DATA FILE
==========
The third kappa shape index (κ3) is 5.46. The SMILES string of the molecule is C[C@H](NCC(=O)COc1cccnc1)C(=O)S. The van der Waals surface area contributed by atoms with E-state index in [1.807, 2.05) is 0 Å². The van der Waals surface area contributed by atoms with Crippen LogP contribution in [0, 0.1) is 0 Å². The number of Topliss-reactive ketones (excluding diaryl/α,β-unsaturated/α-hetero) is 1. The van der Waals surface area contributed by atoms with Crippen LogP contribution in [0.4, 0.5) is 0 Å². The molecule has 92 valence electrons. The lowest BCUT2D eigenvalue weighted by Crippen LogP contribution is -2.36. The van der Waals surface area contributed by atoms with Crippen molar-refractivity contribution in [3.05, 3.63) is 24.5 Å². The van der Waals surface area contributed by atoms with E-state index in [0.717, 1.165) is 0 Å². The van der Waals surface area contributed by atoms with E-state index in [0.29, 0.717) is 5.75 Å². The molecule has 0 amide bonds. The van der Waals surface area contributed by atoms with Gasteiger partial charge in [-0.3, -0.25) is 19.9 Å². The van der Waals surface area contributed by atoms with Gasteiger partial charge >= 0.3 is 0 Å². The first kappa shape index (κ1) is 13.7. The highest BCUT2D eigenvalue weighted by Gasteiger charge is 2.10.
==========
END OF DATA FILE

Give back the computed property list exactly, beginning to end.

The third kappa shape index (κ3) is 5.46. The SMILES string of the molecule is C[C@H](NCC(=O)COc1cccnc1)C(=O)S. The van der Waals surface area contributed by atoms with E-state index in [1.807, 2.05) is 0 Å². The van der Waals surface area contributed by atoms with Crippen LogP contribution in [0, 0.1) is 0 Å². The number of Topliss-reactive ketones (excluding diaryl/α,β-unsaturated/α-hetero) is 1. The van der Waals surface area contributed by atoms with Crippen LogP contribution in [0.4, 0.5) is 0 Å². The molecule has 92 valence electrons. The lowest BCUT2D eigenvalue weighted by Crippen LogP contribution is -2.36. The van der Waals surface area contributed by atoms with Crippen molar-refractivity contribution in [3.05, 3.63) is 24.5 Å². The van der Waals surface area contributed by atoms with E-state index in [0.717, 1.165) is 0 Å². The van der Waals surface area contributed by atoms with E-state index in [0.29, 0.717) is 5.75 Å². The molecule has 0 amide bonds. The van der Waals surface area contributed by atoms with Gasteiger partial charge in [-0.3, -0.25) is 19.9 Å². The van der Waals surface area contributed by atoms with Gasteiger partial charge >= 0.3 is 0 Å². The first kappa shape index (κ1) is 13.7. The highest BCUT2D eigenvalue weighted by Gasteiger charge is 2.10.